Dimmed by Smog, City Of Lights Takes Action

Record pollution in Paris prompts first partial ban on driving Wednesday.

Paris subways were free on Wednesday, but many Parisians think they're paying too high a price for the ride.

The City of Lights and its suburbs are choking in a haze of record pollution that has prompted an unprecedented government response. For the first time, motorists in France faced limits on when and where they could drive.

At a time when Indonesia's battles with air pollution have made international headlines, public sensitivity to the issue is high. Parisians cooperated to such a degree that the emergency measures were lifted yesterday, but the event has catapulted the environment to center stage and sparked intense debate.

On the streets, at least, most ordinary Parisians are breathing a sigh of relief. "I go for long walks with my baby every day," says Valerie Martin, avoiding the Indian-summer warmth in a shady corner of a Paris park. "I can feel [the pollution] on some days ... and I worry about my son. I'm glad about this."

Wednesday radio alerts notified car owners that their ability to drive would alternate on a day-to-day basis depending on whether their license plates ended with an odd or even number. Speed limits were lowered, and more than 1,000 police manned checkpoints throughout the city to nab offenders, who face a $150 fine.

Prime Minister Lionel Jospin showed his support by pulling up to work in a small electric car.

"We hope this has a satisfactory impact on the air quality," Environment Minister Dominique Voynet told a press conference. The Green Party member sounded a slightly defensive note in comments to the Liberation newspaper: "We're only respecting the law. It's not a question of punishing drivers. We're counting on the patience of commuters."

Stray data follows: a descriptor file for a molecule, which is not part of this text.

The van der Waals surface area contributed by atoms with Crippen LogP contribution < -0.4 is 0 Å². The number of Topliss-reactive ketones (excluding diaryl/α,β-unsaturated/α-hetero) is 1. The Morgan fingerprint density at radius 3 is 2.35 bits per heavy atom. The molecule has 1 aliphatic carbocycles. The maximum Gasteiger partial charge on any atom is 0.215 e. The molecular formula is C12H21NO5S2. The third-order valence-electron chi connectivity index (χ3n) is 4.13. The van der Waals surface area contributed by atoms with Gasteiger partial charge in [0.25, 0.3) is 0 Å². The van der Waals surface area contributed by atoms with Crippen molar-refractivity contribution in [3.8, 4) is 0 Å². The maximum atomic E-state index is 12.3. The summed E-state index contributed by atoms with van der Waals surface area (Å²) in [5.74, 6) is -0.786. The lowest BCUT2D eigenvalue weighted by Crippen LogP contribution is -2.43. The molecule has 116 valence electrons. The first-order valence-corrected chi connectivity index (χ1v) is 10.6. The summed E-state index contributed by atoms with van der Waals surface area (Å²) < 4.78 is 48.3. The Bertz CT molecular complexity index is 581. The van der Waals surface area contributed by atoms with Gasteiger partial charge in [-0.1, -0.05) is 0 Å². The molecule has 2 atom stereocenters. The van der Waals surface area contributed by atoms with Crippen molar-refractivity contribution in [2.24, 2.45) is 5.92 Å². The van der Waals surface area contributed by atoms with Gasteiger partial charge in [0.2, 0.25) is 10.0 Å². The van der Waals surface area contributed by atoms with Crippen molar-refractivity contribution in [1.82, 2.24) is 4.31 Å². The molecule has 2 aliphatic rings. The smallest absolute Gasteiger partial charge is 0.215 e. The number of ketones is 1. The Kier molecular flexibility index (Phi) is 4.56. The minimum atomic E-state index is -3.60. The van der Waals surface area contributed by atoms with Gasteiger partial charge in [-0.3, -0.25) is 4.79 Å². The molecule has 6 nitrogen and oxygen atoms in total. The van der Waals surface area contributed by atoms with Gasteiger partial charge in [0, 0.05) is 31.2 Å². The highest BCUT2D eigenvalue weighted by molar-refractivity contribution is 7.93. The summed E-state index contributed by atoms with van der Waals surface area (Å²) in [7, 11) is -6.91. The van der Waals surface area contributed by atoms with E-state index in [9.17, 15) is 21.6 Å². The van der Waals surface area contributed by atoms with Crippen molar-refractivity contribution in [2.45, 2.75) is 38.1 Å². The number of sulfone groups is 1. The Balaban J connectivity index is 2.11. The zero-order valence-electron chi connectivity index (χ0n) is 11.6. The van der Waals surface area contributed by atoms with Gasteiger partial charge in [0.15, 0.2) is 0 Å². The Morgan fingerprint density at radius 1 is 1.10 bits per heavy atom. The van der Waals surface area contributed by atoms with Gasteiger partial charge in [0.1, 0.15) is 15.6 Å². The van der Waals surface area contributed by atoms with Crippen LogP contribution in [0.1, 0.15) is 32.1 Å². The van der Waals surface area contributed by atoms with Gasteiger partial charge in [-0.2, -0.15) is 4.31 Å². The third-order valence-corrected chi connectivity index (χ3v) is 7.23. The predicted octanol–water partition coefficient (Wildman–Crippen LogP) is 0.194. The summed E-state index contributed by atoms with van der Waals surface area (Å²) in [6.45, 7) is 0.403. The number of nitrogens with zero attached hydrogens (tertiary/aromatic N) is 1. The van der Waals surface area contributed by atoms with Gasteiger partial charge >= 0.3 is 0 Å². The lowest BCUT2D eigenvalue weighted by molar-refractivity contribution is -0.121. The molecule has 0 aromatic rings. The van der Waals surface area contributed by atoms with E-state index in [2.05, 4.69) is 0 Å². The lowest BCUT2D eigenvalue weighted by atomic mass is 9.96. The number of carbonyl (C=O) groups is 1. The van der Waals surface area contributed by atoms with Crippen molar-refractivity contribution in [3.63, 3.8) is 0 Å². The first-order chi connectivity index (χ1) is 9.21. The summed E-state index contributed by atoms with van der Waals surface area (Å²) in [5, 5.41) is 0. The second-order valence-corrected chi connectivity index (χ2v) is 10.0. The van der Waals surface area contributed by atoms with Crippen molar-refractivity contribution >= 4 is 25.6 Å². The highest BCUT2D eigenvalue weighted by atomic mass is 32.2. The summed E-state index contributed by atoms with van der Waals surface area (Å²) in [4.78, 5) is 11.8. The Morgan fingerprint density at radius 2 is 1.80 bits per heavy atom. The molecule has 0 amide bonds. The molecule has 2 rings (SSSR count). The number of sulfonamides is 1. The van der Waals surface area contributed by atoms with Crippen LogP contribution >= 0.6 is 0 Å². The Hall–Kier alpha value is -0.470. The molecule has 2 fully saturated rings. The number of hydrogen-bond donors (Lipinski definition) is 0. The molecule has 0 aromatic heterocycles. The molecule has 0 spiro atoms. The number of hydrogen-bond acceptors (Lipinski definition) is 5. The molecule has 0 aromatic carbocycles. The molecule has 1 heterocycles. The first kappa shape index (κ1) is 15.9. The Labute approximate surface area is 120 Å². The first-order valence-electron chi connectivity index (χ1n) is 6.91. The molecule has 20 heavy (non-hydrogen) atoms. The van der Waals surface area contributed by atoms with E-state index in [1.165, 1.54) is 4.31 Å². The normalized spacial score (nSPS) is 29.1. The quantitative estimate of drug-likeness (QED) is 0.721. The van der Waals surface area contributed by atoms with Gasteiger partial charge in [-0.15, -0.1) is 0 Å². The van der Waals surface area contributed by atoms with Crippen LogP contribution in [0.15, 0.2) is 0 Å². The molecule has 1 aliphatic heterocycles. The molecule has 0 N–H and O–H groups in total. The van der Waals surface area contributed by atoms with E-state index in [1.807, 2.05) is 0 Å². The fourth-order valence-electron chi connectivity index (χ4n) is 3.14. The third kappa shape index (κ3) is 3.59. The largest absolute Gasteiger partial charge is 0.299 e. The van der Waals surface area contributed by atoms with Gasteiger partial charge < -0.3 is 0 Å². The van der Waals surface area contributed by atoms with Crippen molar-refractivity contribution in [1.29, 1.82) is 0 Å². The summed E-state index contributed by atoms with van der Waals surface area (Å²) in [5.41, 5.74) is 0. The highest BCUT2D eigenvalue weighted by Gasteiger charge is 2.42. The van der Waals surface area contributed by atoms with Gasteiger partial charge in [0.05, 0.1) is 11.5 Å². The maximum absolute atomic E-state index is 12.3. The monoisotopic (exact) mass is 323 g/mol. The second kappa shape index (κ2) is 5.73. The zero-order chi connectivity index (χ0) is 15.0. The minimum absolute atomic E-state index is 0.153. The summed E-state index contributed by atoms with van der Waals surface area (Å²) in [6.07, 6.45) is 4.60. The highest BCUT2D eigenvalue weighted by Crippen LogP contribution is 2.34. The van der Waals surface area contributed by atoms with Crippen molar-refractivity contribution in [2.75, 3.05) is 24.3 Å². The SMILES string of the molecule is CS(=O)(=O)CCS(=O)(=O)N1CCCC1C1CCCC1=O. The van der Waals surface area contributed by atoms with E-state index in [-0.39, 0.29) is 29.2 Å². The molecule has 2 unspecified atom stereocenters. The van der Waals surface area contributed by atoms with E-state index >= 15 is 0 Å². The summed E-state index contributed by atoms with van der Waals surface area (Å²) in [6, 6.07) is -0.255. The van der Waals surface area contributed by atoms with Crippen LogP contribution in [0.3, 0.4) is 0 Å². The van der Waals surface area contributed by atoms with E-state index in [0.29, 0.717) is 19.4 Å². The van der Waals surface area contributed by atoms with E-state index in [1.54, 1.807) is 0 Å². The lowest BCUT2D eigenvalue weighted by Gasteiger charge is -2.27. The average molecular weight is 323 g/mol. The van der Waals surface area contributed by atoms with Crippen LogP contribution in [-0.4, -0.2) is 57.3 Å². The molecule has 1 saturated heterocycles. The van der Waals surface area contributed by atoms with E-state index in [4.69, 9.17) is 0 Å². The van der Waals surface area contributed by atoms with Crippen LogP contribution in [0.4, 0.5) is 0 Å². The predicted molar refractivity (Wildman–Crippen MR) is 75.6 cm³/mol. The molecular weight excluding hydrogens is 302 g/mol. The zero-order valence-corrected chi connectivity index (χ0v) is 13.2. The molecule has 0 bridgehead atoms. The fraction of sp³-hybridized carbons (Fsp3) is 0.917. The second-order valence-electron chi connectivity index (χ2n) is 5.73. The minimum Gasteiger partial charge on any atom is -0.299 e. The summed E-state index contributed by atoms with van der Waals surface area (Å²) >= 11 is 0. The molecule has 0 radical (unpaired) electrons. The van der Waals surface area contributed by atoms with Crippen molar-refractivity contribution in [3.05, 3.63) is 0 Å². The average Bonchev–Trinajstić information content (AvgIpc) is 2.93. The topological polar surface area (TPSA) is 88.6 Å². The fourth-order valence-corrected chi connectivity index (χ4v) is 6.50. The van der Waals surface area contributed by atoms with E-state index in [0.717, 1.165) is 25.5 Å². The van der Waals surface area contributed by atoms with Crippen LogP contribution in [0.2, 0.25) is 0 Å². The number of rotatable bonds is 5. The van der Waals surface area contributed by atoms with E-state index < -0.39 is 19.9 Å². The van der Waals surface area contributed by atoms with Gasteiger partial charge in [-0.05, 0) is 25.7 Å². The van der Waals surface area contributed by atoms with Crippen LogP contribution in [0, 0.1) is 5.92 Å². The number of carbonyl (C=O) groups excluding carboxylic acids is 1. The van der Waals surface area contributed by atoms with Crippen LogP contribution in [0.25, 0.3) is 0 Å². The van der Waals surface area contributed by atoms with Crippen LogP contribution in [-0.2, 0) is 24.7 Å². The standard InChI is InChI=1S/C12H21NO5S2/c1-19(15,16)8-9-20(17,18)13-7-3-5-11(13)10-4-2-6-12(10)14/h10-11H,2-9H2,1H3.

To soothe any ruffled tempers, Paris took a step that separates this initiative from those in smog-laden cities like Athens and Los Angeles: In Paris and the suburbs public transportation was free, as was parking for residents.

But as schools kept children inside during recess hours, many felt it was a case of too little too late. The measures, instituted after pollution levels skyrocketed Tuesday due to the unusually warm weather, are part of an air pollution law that was only enacted last December.

Health Minister Bernard Koucher cited regulations in Florence, Italy, and called for a ban on tourist buses, which travel agencies decried. A postal workers' union said it planned to sue Paris for damaging members' health by failing to deal with pollution.

Members of Voynet's Green Party complained the traffic measures are weakened by extensive exceptions. Emergency vehicles, taxis, school and company buses, all trucks, and cars carrying three or more people are exempt. Perhaps with an eye to media coverage, journalists are, too.

There are critics who think Wednesday's ban was an overreaction. A trucker, waiting for a light to turn green, leans out of his window to say he thinks the measure is garbage. Not only that, a dangerous precedent. "First cars and then what?" he asks. "It's bad for business. And my social life."

Maybe so, but it's the law. Air-quality standards are binding in the European Community, and violators can end up in European Court. Laws can be porous though. Athens has had alternate-driving days for years, but it doesn't work well, says a spokeswoman for the Nicolas Hulot Foundation, a French environmental group. Drivers are known to own both even- and odd-numbered license plates, she says, and switch them on appropriate days.

Evaluating Paris's performance, she says, "It seems to be working well, even with all the exceptions and what's more, people are respecting it. That's astounding for France."

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